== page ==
Fri, Jun
3 New Articles

TechTip: Combining Multiple Row Values into a Single Row with SQL in DB2 for i

  • Smaller Small Medium Big Bigger
  • Default Helvetica Segoe Georgia Times


Leverage recursive SQL to pivot row values into a single column.


Often, when looking at a report, a user prefers to see similar values grouped together on a single line of output instead of having those values spread across multiple lines of report. An example of that type of report is displayed in the table below. For each automobile make, the report lists all of the models that are currently in inventory in a single row of the report.





Malibu, Tahoe


Focus, Taurus, Fusion




This can be a challenging report to write because the auto make values are going to be scattered across different rows of the table, which stores the automobile inventory data as shown in the following table. Essentially, the report writer is being asked to pivot the row values up into a single column value for the report output.

















The recursive support provided by DB2 for i allows this challenging requirement to be solved with a single SQL statement. Obviously, a solution could be delivered by utilizing your favorite IBM i programming language. However, a recursive SQL solution requires fewer lines of code.


The following SQL SELECT statement transforms the raw table data in the second table into the desired report format in the first table. Let's walk through the key components of the SELECT statement that enables values from multiple rows to be delivered as a single-column value.


WITH numbered_sets(make, model, curr, prev) AS (

   SELECT make, model,

       ROW_NUMBER() OVER (PARTITION BY make ORDER BY model) AS curr,

       ROW_NUMBER() OVER (PARTITION BY make ORDER BY model) -1 AS prev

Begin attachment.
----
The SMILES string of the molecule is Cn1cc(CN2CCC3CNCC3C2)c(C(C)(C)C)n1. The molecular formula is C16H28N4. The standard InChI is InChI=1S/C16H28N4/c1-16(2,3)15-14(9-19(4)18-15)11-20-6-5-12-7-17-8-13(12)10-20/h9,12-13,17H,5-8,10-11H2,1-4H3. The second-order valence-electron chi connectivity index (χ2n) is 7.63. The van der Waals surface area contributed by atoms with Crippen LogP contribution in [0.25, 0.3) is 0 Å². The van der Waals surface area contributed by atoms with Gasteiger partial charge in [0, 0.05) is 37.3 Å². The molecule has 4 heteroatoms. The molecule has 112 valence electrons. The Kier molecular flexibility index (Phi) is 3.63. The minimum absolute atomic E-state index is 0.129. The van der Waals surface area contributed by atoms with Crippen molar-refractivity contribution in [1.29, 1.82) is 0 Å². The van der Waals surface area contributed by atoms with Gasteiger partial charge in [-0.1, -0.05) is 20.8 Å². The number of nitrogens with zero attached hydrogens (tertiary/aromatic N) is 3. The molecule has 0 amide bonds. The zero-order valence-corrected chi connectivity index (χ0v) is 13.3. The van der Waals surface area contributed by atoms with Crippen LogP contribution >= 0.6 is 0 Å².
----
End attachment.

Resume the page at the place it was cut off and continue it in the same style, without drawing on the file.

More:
FROM inventory)

SELECT make,

       MAX (TRIM(L ',' FROM

             CAST(SYS_CONNECT_BY_PATH(model, ',') AS VARCHAR(256)) ))

FROM numbered_sets

START WITH curr = 1

CONNECT BY make = PRIOR make AND prev = PRIOR curr



The statement uses a common table expression named numbered_sets to logically number and link each row that contains a model (e.g., Taurus) belonging to the same make (e.g., Ford). That logical numbering is accomplished with the ROW_NUMBER specification, which can be used to number each row in a set. The PARTITION BY clauses cause the numbering to start over at 1 once all of the rows associated with a single make have been numbered. The rationale behind two row-number values being assigned to each row will become clear when the recursive processing is discussed. Figure 1 gives you an idea of the row values produced by the table expression for rows in the inventory table that stored data for the Ford make.



Figure 1: This representation shows the numbered_sets table expression.


Now that the rows belonging to each make of automobile have been logically divided into numbered sets by the common table expression, let's examine the usage of recursion to combine these rows into a single value.


The CONNECT BY clause was made available in the IBM i 7.1 release to enable SQL to recursively navigate data relationships in your tables. The purpose of generating two sets of row numbers was to provide a way to link together the rows that share the same make value. The START WITH clause is even enough to understand it's stating that the recursive process should start with the first row in each set of automobile makes. For the set of Ford rows, that would be the row containing the Fusion model inventory data. The CONNECT BY clause contains two column comparisons that direct the recursive searches. The first comparison is easier to understand because it's stating that recursive processing should continue as long as it can find a row that contains the same make value.


The second comparison (prev = PRIOR curr) is more difficult to understand. That comparison is telling DB2 to find a row that contains a prev value that matches the curr value in the prior row of the data hierarchy. This comparison is represented with the arrows embedded in Figure 1. DB2 starts with the Focus row (curr=1) and then finds a match with the Fusion row because its prev value of 1 matches the curr value in the Focus row. The Taurus row will get matched on the next level of recursion because its prev value of 2 matches the curr value of the Fusion row. The recursive processing of the Ford numbered set will stop with the Fusion row because it won't find any more rows with a matching make value.